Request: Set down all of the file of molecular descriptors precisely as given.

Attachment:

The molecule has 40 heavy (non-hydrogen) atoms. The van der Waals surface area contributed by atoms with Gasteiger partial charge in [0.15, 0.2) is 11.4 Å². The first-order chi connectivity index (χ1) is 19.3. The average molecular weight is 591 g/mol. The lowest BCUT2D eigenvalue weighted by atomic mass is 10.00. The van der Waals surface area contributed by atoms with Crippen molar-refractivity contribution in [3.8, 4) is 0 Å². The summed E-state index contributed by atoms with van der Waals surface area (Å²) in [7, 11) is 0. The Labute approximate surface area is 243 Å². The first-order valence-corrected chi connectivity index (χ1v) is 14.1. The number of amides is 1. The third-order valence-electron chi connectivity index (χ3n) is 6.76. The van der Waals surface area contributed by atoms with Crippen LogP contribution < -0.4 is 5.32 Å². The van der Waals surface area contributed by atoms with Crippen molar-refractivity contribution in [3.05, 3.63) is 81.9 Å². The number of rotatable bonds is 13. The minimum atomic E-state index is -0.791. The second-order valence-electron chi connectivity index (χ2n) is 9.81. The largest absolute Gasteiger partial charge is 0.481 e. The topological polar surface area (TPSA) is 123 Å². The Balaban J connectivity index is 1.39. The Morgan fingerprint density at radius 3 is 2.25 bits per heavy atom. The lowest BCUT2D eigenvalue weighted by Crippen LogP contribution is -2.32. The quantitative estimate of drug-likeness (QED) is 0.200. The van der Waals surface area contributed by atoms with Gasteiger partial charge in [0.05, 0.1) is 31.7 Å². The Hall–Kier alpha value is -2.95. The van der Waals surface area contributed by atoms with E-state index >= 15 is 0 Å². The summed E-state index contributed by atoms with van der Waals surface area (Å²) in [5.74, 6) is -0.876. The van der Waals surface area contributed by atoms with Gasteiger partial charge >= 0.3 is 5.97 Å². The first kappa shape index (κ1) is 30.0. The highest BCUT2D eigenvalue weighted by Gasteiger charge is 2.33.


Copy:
The molecule has 40 heavy (non-hydrogen) atoms. The van der Waals surface area contributed by atoms with Gasteiger partial charge in [0.15, 0.2) is 11.4 Å². The first-order chi connectivity index (χ1) is 19.3. The average molecular weight is 591 g/mol. The lowest BCUT2D eigenvalue weighted by atomic mass is 10.00. The van der Waals surface area contributed by atoms with Crippen molar-refractivity contribution in [3.8, 4) is 0 Å². The summed E-state index contributed by atoms with van der Waals surface area (Å²) in [7, 11) is 0. The Labute approximate surface area is 243 Å². The first-order valence-corrected chi connectivity index (χ1v) is 14.1. The number of amides is 1. The third-order valence-electron chi connectivity index (χ3n) is 6.76. The van der Waals surface area contributed by atoms with Crippen LogP contribution < -0.4 is 5.32 Å². The van der Waals surface area contributed by atoms with Crippen molar-refractivity contribution in [3.05, 3.63) is 81.9 Å². The number of rotatable bonds is 13. The minimum atomic E-state index is -0.791. The second-order valence-electron chi connectivity index (χ2n) is 9.81. The largest absolute Gasteiger partial charge is 0.481 e. The topological polar surface area (TPSA) is 123 Å². The Balaban J connectivity index is 1.39. The Morgan fingerprint density at radius 3 is 2.25 bits per heavy atom. The lowest BCUT2D eigenvalue weighted by Crippen LogP contribution is -2.32. The quantitative estimate of drug-likeness (QED) is 0.200. The van der Waals surface area contributed by atoms with Gasteiger partial charge in [0.05, 0.1) is 31.7 Å². The Hall–Kier alpha value is -2.95. The van der Waals surface area contributed by atoms with E-state index >= 15 is 0 Å². The summed E-state index contributed by atoms with van der Waals surface area (Å²) in [5.74, 6) is -0.876. The van der Waals surface area contributed by atoms with Gasteiger partial charge >= 0.3 is 5.97 Å². The first kappa shape index (κ1) is 30.0. The highest BCUT2D eigenvalue weighted by Gasteiger charge is 2.33.